There also some alternative storytelling formats on the wiki: There are tales, which are more conventionally formatted stories; and then there are the various GoI formats (see the ‘Groups of Interest’ section)

Object Classes

Another important concept is the object class. There are three standard classes:

  • Safe – which can be contained passively
  • Euclid – which requires more active containment
  • Keter – which are extremely difficult to contain.

These refer to the difficulty of containment and not level of danger, illustrating the importance of containing anomalies to the foundation.

Additionally, there are two non-standard (but still quite common) classes:

  • Thaumiel – which are beneficial anomalies that can be used to contain other SCPs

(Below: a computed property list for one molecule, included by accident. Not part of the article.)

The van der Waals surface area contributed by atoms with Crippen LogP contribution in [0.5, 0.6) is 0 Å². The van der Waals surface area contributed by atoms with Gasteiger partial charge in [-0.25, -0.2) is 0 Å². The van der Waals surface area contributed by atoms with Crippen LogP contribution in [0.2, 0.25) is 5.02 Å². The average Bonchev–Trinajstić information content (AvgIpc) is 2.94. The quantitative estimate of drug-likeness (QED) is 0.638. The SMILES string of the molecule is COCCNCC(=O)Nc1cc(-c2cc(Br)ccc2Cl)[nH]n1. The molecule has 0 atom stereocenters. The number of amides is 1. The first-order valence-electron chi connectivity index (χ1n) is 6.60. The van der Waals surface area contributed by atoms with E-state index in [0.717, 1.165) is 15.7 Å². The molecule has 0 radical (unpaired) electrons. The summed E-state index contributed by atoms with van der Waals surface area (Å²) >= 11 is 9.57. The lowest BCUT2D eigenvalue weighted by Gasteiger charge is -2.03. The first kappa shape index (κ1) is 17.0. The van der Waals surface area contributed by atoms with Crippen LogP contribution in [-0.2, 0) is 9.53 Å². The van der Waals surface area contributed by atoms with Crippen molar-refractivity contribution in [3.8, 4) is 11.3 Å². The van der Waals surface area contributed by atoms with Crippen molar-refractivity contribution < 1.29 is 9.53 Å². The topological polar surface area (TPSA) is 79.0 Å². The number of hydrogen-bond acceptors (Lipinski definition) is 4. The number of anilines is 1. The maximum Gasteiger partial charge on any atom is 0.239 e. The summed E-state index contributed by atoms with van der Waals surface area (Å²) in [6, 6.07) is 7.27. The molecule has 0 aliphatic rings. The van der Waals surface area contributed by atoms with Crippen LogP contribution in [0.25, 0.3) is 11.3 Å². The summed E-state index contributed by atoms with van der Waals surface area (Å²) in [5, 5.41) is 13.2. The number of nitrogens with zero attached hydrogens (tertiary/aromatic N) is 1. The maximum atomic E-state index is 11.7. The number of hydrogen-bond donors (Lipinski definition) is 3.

• Neutralised – which are SCPs that have been destroyed or have had their anomalous properties somehow removed

There are many other classes, however, most of these are extremely niche and only include a few SCPs.

Foundation Structure

The foundation has a large list of various titles and classifications for its personnel. Being a secret organisation, it has a range of security clearance levels that can be applied to an SCP file. There are also personnel class, which is based on who much danger that the foundation member is allowed to be exposed to. The most well-known of these classes is Class-D; which are usually prisoners used as expendable personnel, often used when the foundation wishes to experiment with a dangerous anomaly.

The foundation is lead by a mysterious group called the O5 council. There are thirteen members and are designated O5-1 to O5-13, and have access to security clearance level 5.

Amnestics